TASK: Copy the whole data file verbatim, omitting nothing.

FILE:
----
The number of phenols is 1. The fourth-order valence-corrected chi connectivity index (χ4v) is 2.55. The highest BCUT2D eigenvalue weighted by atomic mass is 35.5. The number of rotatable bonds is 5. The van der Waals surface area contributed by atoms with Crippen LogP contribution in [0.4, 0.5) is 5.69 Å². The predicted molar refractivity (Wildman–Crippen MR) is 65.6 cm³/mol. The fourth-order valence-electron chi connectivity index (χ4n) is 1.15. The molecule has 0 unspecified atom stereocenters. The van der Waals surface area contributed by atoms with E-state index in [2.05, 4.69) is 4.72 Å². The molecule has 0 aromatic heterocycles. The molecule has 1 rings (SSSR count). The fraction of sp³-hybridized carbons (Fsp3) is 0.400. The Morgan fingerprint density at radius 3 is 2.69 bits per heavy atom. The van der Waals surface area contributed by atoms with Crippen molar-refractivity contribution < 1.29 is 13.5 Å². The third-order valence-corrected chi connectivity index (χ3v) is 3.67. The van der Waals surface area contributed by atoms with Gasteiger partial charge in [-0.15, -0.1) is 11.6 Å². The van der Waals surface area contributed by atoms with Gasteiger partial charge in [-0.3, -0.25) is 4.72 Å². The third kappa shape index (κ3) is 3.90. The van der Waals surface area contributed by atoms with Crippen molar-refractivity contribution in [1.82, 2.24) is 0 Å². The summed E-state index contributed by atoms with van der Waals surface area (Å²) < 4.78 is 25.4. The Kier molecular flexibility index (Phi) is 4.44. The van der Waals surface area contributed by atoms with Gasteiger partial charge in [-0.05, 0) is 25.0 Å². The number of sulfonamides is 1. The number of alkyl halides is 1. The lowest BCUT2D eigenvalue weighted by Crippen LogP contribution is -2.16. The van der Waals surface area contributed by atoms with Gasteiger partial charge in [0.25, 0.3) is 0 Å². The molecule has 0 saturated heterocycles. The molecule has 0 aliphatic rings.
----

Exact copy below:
The number of phenols is 1. The fourth-order valence-corrected chi connectivity index (χ4v) is 2.55. The highest BCUT2D eigenvalue weighted by atomic mass is 35.5. The number of rotatable bonds is 5. The van der Waals surface area contributed by atoms with Crippen LogP contribution in [0.4, 0.5) is 5.69 Å². The predicted molar refractivity (Wildman–Crippen MR) is 65.6 cm³/mol. The fourth-order valence-electron chi connectivity index (χ4n) is 1.15. The molecule has 0 unspecified atom stereocenters. The van der Waals surface area contributed by atoms with E-state index in [2.05, 4.69) is 4.72 Å². The molecule has 0 aromatic heterocycles. The molecule has 1 rings (SSSR count). The fraction of sp³-hybridized carbons (Fsp3) is 0.400. The Morgan fingerprint density at radius 3 is 2.69 bits per heavy atom. The van der Waals surface area contributed by atoms with Crippen molar-refractivity contribution < 1.29 is 13.5 Å². The third-order valence-corrected chi connectivity index (χ3v) is 3.67. The van der Waals surface area contributed by atoms with Gasteiger partial charge in [-0.15, -0.1) is 11.6 Å². The van der Waals surface area contributed by atoms with Gasteiger partial charge in [-0.3, -0.25) is 4.72 Å². The third kappa shape index (κ3) is 3.90. The van der Waals surface area contributed by atoms with Crippen molar-refractivity contribution in [1.82, 2.24) is 0 Å². The summed E-state index contributed by atoms with van der Waals surface area (Å²) < 4.78 is 25.4. The Kier molecular flexibility index (Phi) is 4.44. The van der Waals surface area contributed by atoms with Gasteiger partial charge in [-0.05, 0) is 25.0 Å². The number of sulfonamides is 1. The number of alkyl halides is 1. The lowest BCUT2D eigenvalue weighted by Crippen LogP contribution is -2.16. The van der Waals surface area contributed by atoms with Gasteiger partial charge in [0.25, 0.3) is 0 Å². The molecule has 0 saturated heterocycles. The molecule has 0 aliphatic rings.